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89db8a0d — Derek Sivers formatting 4 months ago
                                                                                
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<title>Focus, entertain, or both? | Derek Sivers</title>
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<div class="blogparent"><a href="/blog">Articles</a>:</div>
<h1>Focus, entertain, or both?</h1>
<small>2013-01-27</small>
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<p>
	You have a bigger audience than you had just a few years ago.
</p><p>
	You have more people reading your updates, and wanting to hear something new.
</p><p>
	Standing on this virtual stage, you want to be entertaining, post exciting updates, be impressive, and keep their attention.
	You’re so rewarded with status when you do.
</p><p>
	But what happens when the thing you really need to do is boring to others?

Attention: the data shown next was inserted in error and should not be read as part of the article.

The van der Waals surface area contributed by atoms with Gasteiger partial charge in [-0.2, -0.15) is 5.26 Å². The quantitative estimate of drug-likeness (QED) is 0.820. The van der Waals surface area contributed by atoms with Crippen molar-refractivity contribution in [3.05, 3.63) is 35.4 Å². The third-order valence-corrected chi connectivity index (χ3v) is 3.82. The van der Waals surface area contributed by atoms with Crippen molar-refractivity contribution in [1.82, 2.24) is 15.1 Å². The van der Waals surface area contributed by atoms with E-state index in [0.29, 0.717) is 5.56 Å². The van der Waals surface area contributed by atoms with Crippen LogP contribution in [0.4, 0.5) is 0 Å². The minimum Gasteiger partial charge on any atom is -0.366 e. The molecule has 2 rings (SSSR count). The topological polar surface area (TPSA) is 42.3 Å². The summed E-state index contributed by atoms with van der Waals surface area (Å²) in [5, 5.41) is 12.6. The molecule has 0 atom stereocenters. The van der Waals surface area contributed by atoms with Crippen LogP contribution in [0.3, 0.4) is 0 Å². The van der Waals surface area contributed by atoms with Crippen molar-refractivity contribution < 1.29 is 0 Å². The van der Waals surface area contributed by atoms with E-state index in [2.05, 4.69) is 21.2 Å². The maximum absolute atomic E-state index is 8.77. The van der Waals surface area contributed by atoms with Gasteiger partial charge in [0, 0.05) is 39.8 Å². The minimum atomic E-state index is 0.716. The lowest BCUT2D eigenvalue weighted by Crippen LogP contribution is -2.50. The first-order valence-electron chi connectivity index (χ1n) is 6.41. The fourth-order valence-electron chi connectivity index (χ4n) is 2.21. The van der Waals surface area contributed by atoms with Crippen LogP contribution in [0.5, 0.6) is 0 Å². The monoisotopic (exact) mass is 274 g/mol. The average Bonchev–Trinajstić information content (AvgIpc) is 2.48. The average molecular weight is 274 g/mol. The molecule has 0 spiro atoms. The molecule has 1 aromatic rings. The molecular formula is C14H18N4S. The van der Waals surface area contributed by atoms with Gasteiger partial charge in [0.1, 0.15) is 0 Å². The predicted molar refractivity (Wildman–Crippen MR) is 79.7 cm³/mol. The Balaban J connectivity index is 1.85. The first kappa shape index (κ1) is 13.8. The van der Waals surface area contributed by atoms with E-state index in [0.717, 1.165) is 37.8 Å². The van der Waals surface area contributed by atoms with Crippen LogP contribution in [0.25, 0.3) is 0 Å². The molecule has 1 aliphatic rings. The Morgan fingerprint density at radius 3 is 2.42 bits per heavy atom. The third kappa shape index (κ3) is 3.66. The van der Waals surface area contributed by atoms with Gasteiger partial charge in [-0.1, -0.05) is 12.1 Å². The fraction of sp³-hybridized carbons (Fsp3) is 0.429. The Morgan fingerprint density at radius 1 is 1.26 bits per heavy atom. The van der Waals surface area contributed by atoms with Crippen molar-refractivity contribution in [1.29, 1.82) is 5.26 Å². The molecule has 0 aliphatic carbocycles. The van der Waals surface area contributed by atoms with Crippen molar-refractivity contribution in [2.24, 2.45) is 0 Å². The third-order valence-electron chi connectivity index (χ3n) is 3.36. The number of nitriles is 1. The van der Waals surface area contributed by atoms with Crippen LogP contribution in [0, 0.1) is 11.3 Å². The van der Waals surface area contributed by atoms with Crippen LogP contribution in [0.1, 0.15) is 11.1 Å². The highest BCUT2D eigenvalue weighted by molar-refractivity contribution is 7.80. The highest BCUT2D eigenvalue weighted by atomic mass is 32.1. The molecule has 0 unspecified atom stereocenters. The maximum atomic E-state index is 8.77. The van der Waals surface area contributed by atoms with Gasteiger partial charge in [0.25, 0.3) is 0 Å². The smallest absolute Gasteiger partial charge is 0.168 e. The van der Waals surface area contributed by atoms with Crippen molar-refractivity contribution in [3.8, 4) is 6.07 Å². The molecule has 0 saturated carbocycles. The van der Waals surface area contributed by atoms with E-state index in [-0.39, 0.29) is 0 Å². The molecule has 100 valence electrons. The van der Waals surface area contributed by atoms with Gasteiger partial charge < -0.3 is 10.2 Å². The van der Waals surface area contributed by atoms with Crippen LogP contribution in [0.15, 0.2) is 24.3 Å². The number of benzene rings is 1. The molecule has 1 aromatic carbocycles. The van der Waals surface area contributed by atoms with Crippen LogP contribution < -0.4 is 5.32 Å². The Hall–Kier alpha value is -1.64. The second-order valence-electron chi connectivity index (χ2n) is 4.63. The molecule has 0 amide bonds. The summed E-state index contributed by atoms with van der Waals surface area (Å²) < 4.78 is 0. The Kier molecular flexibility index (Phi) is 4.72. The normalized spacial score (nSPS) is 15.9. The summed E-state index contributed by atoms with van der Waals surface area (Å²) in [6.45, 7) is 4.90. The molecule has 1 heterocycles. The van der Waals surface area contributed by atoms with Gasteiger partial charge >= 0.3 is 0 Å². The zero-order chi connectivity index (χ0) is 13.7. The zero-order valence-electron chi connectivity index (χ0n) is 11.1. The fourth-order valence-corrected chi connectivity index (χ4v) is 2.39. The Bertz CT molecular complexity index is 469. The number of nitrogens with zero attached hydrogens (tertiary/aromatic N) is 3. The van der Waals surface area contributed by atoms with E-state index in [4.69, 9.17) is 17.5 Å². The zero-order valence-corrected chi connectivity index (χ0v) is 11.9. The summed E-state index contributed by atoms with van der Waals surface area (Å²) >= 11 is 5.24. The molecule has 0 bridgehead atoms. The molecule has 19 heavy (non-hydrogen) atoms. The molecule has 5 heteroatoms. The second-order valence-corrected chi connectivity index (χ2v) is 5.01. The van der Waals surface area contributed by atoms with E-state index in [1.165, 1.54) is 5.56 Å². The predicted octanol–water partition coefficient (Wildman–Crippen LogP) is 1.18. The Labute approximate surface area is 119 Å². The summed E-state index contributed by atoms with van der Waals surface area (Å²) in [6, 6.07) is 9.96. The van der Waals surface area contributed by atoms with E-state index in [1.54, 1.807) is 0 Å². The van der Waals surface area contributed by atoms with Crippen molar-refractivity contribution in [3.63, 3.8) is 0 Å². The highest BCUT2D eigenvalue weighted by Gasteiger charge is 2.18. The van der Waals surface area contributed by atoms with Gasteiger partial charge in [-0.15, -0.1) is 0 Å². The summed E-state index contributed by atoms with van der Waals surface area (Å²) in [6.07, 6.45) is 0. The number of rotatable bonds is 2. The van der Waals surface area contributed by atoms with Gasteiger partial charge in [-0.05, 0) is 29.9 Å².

</p><p>
	The <a href="/book/Mastery">path to mastery</a> requires months and years of practice that isn’t exciting to your audience.
</p><p>
	Then you’ve got a conflict:
	What’s best for you is to <strong>shut up, sit down, and focus</strong>.
	What’s best for them (now) is for you to be entertaining.
</p><p>
	You remind yourself that in the future, this will pay off.
	The things you’re creating and skills you’re developing will benefit everyone.
	But by being online, you’re still on stage.
	How can you not entertain?
</p><p>
	Do you go full recluse, and completely disconnect?
</p><p>
	Do you stay connected, but stop contributing?
</p><p>
	Do you give up the deep work, and give in to the shallow rewards of just entertaining?
</p><p>
	Or do you somehow keep up your obligations to entertain, while doing your “shut up, sit down, and focus” work on the side?
</p>
<img src="/images/audiencetent.jpg" alt="http://www.flickr.com/photos/tereneta/107491739/">
<p>
	(No answers.
	Just questions, today.
	And yes, I’m talking to myself, but I think a lot of people are going through this, so I’m asking you, too.)
</p>

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